My fascination with doing all the things is matched only by my fear of them, which means that I have approximately four hundred and sixty eight projects I’m giving the side eye to, and none of them are quite done.
They only person I know with a shorter attention span is my three year old nephew, but even he can sustain a life long obsession with wooden trains to the point of frequently completing an entire track and pushing trains around it for what feels like forever.
I want to complete my train track.
One of the more irritating things about the way my attention works is that it doesn’t actually like attention itself. It’s like an imperious cat who sits in the window rather than on your lap, no matter how many kissy-kitty sounds you make.
It goes back to being at school, when trying hard to do anything was deeply uncool. Because, I don’t know? Trying was equivalent to saying it mattered, and saying it mattered meant that failure was suddenly a very real and very frightening option.
To get around this, I have, over the years, designed productivity systems and schedules for myself so complex, they required expertise in fractal mathematics to figure them out. But most of them ended up collapsing under the insolvable nature of their constraint equations. And the ones that didn’t collapse consumed so much attention that they needed their own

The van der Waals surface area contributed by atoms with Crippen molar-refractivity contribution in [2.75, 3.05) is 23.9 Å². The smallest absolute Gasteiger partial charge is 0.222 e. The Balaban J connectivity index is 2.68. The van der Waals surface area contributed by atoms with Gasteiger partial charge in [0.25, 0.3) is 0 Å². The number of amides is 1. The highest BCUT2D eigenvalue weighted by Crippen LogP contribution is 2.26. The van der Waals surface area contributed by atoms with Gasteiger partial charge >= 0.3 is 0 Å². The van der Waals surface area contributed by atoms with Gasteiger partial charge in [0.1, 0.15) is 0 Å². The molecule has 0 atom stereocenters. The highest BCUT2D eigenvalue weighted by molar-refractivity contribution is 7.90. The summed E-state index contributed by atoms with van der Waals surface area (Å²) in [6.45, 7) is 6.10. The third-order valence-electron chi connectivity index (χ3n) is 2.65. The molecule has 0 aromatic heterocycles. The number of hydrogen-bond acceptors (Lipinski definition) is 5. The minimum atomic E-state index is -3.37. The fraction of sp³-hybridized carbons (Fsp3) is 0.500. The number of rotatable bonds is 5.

But recently, I have started to treat my attention span like a feature, not a bug.
You want to work on five different projects a day? Fine. You want to draw, and write stories, and visualise data, and possibly figure out how to do all of those things inside the same project? Fine, let’s work with that.
So now, I do two things. I work on projects that range in size, from five minute sketches through to the deep space adventure novel I’m writing, so that even with a tiny amount of work, I can still get that little buzz of achievement that comes with completing something and sending it out into the world. And I set goals in small increments.
This is where I tell you how great #300wordpact* is. It’s about writing 300 words every day, on any project, and when you’re done, you’re done. Three hundred words a day? That’s totally achievable. Well, for me it was achievable on 42 days of the 50 days, or 84% of the time. (I kept a spreadsheet, obvs.)
It feels pretty good to look back and see how hitting that small daily task has built up to 10k new novel words and two short stories planned out.
Here’s to the next fifty days.
*shout out to the lovely Sara Saab and her Clarion 2015 class who came up with the idea which I happily adopted.